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Early Signs of Autism to Look Out For

Signs of Autism

By Lisa Pecos

Most children with autism don’t get a final diagnosis until the age of four. There is no specific medical test or blood test to diagnose autism the way you would a medical condition such as cancer or diabetes. Medical professionals base their diagnosis on a child’s behaviour and development. Since children without the condition can exhibit many of the same issues, getting a diagnosis is often delayed. Even so, the U.S. Centers for Disease Control and Prevention (CDC) say that a diagnosis by an experienced professional by the age of two can be very reliable.

As a parent, you’ll be able see signs that something is different about your child long before that, often as early as by their first birthday. Knowing what signs to look for can help you get a diagnosis earlier and therefore treatment can begin sooner, which has been shown to improve the outcome in those with autism.

The following are early signs of autism that should be discussed with the child’s doctor.

12 Months and Under

Before the age of 12 months, keep an eye out for signs that your child isn’t meeting common developmental milestones that they should be. Talk to your doctor if your child:

  • Doesn’t make eye contact or appears to look through you
  • Doesn’t smile
  • Doesn’t show interest in faces
  • Doesn’t always respond to their name or react to sounds even though the hearing seems fine at other times
  • Doesn’t try to “talk”
  • Doesn’t enjoy being touched
  • Doesn’t use common gestures, like reaching for things they want
  • Doesn’t show interest in typical baby activities and games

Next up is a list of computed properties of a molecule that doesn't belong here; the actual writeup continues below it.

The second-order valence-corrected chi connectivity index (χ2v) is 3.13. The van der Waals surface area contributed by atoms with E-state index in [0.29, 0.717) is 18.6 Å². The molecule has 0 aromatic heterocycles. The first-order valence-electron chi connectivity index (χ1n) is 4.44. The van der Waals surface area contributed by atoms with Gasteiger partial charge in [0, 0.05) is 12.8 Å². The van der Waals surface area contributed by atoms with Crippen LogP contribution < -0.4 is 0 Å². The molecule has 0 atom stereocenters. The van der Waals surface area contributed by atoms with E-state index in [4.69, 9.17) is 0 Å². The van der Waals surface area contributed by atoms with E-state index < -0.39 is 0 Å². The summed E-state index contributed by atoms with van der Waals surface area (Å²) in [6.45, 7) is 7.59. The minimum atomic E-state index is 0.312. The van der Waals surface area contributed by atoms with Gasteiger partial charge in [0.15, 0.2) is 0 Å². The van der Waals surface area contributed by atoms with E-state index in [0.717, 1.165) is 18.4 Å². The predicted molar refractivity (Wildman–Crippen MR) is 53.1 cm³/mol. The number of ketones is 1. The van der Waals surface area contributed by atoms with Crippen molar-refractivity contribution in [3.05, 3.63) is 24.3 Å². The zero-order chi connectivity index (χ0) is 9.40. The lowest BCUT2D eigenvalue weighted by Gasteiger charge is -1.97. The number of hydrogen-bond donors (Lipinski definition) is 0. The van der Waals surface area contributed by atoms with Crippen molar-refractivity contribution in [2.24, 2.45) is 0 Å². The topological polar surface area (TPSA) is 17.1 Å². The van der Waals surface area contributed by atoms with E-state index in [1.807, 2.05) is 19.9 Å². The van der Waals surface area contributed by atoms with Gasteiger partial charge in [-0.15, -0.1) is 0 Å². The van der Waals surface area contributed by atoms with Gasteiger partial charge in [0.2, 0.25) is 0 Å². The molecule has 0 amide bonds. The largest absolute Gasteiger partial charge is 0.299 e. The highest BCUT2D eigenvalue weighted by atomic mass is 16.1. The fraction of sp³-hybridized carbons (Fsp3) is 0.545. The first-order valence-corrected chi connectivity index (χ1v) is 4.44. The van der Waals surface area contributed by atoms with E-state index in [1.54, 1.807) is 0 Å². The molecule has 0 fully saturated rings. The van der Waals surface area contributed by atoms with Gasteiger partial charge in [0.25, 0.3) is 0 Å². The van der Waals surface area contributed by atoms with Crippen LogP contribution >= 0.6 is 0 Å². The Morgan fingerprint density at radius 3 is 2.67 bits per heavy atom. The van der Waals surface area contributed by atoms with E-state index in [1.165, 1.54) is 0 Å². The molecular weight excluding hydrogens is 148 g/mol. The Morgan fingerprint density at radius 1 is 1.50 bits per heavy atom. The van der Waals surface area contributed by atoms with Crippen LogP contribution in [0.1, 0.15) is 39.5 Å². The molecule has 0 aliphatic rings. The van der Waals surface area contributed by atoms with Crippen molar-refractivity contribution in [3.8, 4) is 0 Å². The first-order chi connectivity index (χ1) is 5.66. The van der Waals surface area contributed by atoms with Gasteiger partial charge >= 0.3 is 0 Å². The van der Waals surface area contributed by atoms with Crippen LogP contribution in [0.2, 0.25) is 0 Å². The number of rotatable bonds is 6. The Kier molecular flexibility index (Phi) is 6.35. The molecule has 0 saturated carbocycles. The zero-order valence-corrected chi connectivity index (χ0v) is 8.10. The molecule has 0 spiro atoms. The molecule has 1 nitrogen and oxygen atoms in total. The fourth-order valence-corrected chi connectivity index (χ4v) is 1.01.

12 to 24 Months

By this age your child should be using certain gestures and beginning to communicate better. Signs of autism at this stage can include:

  • Not using gestures such as nodding yes or shaking their head no or pointing to what they want
  • Not expressing interest in objects that babies generally like, such as toys
  • Appears to be in his/her own world and able to tune out everyone around them
  • Loses verbal skills and no longer babbles or speaks at all
  • Loses interest in people and appears to lose social skills
  • Walks on their toes
  • Doesn’t walk at all

2 Years of Age and Up

By this age the differences in your child will become even more apparent. You may notice that your child:

  • Has trouble expressing themselves, participating in a conversation, or even speaking at all
  • Doesn’t appear to understand what’s being said to them, such as not responding to their own name
  • Expresses emotions inappropriately, such as by screaming or laughing at inappropriate times
  • Has unusual speaking patterns, such as speaking in a very flat tone or repeating certain words
  • Doesn’t engage in pretend or imaginative play
  • Plays with their toys in an unusual way, such as lining them up or counting them rather than playing with them
  • Prefers to play alone and have very little interest in other children
  • Appears to have behaviour issues, such as being uncooperative or aggressive
  • Doesn’t like to stray from routines and has a strong reaction to change
  • Engages in repetitive behaviour, such as flapping his/her hands
  • Is extremely sensitive to sounds or light

Your child’s doctor can provide you with more information on autism spectrum disorder.

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